The C7 has the styling hallmarks of Corvette – the long, sloping hood with prominent wheel bulges, high rear deck, hunkered-down seating position – so everyone’s waiting to see how the Chevrolet designers will keep it looking like a Corvette while radically changing its DNA for 2020.
Hopefully, the new car will manage to look different from the other mid-engine sports cars, which tend to blend together despite all the scoops, wings and jutting contours designed to make them stand out from the rest. Hopefully, the pulse beat of Corvette will continue to carry through the C8 generation as it has up to now.
The test car was a 2019 Grand Sport convertible, the middle child between the base Corvette Stingray and the hyper Z06, with its 650-horsepower V8 and other track-worthy mods. The GS is essentially a toned-down Z06, with mostly the same suspension, steering and technology of the top dog but with a less-aggressive V8 under its contoured hood.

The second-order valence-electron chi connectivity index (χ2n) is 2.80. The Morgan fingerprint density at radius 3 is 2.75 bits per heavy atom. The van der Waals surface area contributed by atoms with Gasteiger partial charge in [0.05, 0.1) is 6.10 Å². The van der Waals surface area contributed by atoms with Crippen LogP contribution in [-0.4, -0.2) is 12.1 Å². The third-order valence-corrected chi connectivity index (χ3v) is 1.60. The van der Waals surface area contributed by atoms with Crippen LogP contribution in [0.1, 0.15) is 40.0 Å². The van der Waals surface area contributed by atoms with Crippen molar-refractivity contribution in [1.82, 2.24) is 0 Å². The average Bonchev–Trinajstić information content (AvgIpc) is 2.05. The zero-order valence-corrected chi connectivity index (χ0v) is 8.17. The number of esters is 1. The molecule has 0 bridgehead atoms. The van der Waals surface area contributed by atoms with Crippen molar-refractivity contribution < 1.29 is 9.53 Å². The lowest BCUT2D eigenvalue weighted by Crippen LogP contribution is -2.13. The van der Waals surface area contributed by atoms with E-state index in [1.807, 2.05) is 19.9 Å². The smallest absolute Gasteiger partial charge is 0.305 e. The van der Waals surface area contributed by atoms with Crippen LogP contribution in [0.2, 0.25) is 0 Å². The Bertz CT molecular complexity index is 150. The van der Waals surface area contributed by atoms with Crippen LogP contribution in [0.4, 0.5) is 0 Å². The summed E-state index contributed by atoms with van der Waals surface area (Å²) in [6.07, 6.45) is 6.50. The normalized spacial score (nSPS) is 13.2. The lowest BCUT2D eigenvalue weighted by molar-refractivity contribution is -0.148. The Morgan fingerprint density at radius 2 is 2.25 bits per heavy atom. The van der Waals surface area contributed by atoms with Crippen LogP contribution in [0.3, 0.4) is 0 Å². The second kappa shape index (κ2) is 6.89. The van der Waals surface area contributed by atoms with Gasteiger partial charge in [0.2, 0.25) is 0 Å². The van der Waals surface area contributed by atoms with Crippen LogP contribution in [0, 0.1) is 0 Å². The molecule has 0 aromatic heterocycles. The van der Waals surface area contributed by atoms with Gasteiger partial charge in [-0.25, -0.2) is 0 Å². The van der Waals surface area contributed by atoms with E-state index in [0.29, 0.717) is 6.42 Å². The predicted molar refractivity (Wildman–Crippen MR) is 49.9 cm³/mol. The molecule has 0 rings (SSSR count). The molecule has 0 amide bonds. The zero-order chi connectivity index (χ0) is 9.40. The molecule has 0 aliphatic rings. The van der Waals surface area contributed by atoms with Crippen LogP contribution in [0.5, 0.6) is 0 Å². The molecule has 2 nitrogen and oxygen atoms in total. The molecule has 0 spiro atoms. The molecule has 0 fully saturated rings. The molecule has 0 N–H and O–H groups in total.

The Grand Sport is certainly no slouch, though, blasting out of the hole with a 6.2-liter V8 that musters 460 horsepower and 465 pound-feet of torque. There is gusto to spare, and fast getaways are just a throttle push away, letting loose with a muscular roar. Highly illegal speeds come rushing up before you know it, and tooling along at three digits is shamefully relaxed.